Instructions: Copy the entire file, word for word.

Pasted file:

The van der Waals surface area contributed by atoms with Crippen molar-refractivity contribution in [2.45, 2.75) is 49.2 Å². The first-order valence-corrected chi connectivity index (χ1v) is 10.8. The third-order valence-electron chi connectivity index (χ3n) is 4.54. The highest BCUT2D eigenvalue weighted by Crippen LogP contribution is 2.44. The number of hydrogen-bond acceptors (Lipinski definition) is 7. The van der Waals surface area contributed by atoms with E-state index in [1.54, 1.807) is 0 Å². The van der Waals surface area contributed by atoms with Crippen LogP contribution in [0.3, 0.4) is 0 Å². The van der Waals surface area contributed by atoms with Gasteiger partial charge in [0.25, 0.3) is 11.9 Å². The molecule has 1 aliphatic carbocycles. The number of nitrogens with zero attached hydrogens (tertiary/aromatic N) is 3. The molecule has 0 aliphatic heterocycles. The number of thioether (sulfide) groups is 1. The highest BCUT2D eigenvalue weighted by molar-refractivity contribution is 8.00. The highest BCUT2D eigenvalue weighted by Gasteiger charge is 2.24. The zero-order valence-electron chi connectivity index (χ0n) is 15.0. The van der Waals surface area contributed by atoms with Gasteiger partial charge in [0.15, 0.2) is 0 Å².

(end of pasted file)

The van der Waals surface area contributed by atoms with Crippen molar-refractivity contribution in [2.45, 2.75) is 49.2 Å². The first-order valence-corrected chi connectivity index (χ1v) is 10.8. The third-order valence-electron chi connectivity index (χ3n) is 4.54. The highest BCUT2D eigenvalue weighted by Crippen LogP contribution is 2.44. The number of hydrogen-bond acceptors (Lipinski definition) is 7. The van der Waals surface area contributed by atoms with E-state index in [1.54, 1.807) is 0 Å². The van der Waals surface area contributed by atoms with Crippen LogP contribution in [0.3, 0.4) is 0 Å². The van der Waals surface area contributed by atoms with Gasteiger partial charge in [0.25, 0.3) is 11.9 Å². The molecule has 1 aliphatic carbocycles. The number of nitrogens with zero attached hydrogens (tertiary/aromatic N) is 3. The molecule has 0 aliphatic heterocycles. The number of thioether (sulfide) groups is 1. The highest BCUT2D eigenvalue weighted by molar-refractivity contribution is 8.00. The highest BCUT2D eigenvalue weighted by Gasteiger charge is 2.24. The zero-order valence-electron chi connectivity index (χ0n) is 15.0. The van der Waals surface area contributed by atoms with Gasteiger partial charge in [0.15, 0.2) is 0 Å².